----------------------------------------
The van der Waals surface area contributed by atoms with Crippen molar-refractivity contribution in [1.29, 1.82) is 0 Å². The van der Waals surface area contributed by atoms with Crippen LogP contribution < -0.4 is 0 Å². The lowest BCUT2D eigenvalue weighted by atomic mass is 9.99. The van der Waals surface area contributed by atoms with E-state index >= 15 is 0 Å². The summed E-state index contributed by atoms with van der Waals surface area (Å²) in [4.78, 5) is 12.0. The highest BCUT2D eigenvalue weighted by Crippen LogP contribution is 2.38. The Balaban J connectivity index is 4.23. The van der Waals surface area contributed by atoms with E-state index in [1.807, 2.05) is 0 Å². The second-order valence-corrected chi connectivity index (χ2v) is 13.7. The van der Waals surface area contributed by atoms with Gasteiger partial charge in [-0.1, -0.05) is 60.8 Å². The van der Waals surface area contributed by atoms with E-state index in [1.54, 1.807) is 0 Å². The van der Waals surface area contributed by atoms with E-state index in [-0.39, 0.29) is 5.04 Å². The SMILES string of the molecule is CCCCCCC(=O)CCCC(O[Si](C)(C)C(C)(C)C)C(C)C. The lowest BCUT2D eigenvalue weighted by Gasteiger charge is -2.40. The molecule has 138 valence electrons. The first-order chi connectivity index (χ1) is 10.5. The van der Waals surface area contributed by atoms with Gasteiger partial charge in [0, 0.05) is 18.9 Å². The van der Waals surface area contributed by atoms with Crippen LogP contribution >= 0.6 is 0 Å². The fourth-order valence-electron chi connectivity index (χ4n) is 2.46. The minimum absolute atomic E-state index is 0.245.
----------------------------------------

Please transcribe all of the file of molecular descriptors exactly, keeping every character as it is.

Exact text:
The van der Waals surface area contributed by atoms with Crippen molar-refractivity contribution in [1.29, 1.82) is 0 Å². The van der Waals surface area contributed by atoms with Crippen LogP contribution < -0.4 is 0 Å². The lowest BCUT2D eigenvalue weighted by atomic mass is 9.99. The van der Waals surface area contributed by atoms with E-state index >= 15 is 0 Å². The summed E-state index contributed by atoms with van der Waals surface area (Å²) in [4.78, 5) is 12.0. The highest BCUT2D eigenvalue weighted by Crippen LogP contribution is 2.38. The Balaban J connectivity index is 4.23. The van der Waals surface area contributed by atoms with E-state index in [1.807, 2.05) is 0 Å². The second-order valence-corrected chi connectivity index (χ2v) is 13.7. The van der Waals surface area contributed by atoms with Gasteiger partial charge in [-0.1, -0.05) is 60.8 Å². The van der Waals surface area contributed by atoms with E-state index in [1.54, 1.807) is 0 Å². The van der Waals surface area contributed by atoms with E-state index in [-0.39, 0.29) is 5.04 Å². The SMILES string of the molecule is CCCCCCC(=O)CCCC(O[Si](C)(C)C(C)(C)C)C(C)C. The lowest BCUT2D eigenvalue weighted by Gasteiger charge is -2.40. The molecule has 138 valence electrons. The first-order chi connectivity index (χ1) is 10.5. The van der Waals surface area contributed by atoms with Gasteiger partial charge in [0, 0.05) is 18.9 Å². The van der Waals surface area contributed by atoms with Crippen LogP contribution >= 0.6 is 0 Å². The fourth-order valence-electron chi connectivity index (χ4n) is 2.46. The minimum absolute atomic E-state index is 0.245.